The merit of carotid endarterectomy for patients who previously have sustained a completed stroke remains controversial. Between January 1976 and December 1983, 118 stroke patients with mild to severe permanent neurologic deficits were evaluated. Fifty-nine patients were managed nonoperatively and 59 operatively. Both cohorts were similar in age and sex distribution, incidence of hypertension (69%), diabetes mellitus (25%), and cardiac disease (39%). In the long-term follow-up (medical cohort average was 44.1 ± 5.0 months; surgical cohort average, 41.8 ± 3.7 months) the overall survival rate was comparable, that is, there were nine medical deaths and eight surgical deaths. However, there was a significant difference in the development of new neurologic deficits. Twelve of the 59 unoperated patients had new neurologic deficits and three patients died at 12, 36, and 48 months as a result of a recurrent stroke. New neurologic deficits developed in only two of the 59 surgical patients and there were no stroke-related deaths. When the cumulative probability of remaining free from recurrent deficits was examined in the surviving patients at 6 years, all of the patients in the operated group remained free from recurrent deficits, whereas only 58% of the patients in the unoperated group were free of new neurologic deficits (p = 0.02). These data suggest that stroke patients with fixed mild to moderate neurologic deficits and with carotid lesions may be protected from recurrent neurologic complications by carotid endarterectomy.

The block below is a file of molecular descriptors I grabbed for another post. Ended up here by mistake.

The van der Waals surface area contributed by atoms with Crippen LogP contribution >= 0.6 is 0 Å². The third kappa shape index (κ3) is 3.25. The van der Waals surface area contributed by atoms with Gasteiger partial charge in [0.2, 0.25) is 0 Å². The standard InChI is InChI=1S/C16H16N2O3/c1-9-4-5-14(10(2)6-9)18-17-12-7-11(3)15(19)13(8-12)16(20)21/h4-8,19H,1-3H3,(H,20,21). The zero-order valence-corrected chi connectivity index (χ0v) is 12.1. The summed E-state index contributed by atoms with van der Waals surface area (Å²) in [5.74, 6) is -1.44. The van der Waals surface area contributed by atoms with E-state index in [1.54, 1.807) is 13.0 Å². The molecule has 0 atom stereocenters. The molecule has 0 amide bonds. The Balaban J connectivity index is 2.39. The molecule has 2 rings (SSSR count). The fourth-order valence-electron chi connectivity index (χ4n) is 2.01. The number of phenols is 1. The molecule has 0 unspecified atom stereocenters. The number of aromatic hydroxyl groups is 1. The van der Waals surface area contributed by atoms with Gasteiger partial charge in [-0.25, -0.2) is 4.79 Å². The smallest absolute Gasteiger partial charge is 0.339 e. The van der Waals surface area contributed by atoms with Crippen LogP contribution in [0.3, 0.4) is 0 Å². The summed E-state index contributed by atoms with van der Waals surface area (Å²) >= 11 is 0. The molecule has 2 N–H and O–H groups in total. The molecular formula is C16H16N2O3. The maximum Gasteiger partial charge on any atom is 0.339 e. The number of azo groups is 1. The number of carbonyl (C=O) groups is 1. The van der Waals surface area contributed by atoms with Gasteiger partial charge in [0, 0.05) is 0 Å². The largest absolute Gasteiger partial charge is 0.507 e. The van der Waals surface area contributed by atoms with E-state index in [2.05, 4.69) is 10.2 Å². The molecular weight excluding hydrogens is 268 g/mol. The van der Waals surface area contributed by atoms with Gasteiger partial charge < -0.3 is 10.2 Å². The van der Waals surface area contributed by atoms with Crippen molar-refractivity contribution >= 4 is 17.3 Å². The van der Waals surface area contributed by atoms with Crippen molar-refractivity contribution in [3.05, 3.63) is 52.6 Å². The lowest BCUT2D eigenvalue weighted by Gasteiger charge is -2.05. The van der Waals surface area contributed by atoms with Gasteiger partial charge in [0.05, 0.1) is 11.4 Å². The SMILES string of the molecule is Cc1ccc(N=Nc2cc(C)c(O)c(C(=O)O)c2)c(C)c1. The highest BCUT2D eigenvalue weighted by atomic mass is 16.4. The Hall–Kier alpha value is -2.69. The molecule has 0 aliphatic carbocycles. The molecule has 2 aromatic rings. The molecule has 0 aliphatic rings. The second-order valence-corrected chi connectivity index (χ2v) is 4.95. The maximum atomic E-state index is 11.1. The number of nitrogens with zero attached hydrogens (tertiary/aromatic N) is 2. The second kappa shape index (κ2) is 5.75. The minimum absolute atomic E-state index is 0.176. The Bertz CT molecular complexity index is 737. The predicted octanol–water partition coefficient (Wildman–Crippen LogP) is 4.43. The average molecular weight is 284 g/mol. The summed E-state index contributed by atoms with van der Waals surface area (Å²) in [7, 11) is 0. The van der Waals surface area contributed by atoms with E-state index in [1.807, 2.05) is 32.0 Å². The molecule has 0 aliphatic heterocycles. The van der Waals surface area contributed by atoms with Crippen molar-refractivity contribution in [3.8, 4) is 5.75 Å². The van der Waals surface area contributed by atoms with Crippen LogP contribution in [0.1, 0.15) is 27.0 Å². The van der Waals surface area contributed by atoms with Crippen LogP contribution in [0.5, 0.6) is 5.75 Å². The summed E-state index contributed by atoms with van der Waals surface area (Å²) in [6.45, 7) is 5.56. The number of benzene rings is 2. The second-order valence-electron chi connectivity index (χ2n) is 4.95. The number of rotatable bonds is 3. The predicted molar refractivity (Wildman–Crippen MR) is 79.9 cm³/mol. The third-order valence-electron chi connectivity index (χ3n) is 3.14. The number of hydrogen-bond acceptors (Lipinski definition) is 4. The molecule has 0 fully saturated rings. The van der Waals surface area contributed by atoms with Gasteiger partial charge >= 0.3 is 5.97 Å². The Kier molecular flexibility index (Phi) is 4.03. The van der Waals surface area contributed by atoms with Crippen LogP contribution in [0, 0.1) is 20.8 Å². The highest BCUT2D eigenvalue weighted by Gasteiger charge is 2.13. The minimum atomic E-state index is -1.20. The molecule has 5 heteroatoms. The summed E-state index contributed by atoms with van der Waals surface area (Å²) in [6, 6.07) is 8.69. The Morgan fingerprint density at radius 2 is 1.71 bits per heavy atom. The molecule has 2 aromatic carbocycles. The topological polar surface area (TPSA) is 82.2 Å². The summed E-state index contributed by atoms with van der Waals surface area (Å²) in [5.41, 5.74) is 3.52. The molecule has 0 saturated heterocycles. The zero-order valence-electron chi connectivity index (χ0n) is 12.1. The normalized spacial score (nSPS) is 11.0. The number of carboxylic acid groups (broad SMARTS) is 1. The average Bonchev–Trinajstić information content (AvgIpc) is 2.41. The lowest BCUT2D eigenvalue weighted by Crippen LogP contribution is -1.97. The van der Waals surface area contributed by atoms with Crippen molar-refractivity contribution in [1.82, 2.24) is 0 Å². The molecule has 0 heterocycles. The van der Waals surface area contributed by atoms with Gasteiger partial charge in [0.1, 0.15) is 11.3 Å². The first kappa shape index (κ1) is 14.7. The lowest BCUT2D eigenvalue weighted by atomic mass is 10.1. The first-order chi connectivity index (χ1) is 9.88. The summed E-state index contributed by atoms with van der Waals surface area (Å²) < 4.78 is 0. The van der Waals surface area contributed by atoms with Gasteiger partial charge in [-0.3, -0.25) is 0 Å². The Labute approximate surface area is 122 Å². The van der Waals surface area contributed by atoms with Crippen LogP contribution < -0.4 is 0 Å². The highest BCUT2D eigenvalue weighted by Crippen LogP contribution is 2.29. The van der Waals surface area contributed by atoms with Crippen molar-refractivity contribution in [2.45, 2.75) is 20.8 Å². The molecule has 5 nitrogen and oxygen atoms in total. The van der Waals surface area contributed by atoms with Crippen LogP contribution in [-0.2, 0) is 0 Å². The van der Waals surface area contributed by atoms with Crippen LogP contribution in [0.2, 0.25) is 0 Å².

ASJC Scopus subject areas
- Cardiology and Cardiovascular Medicine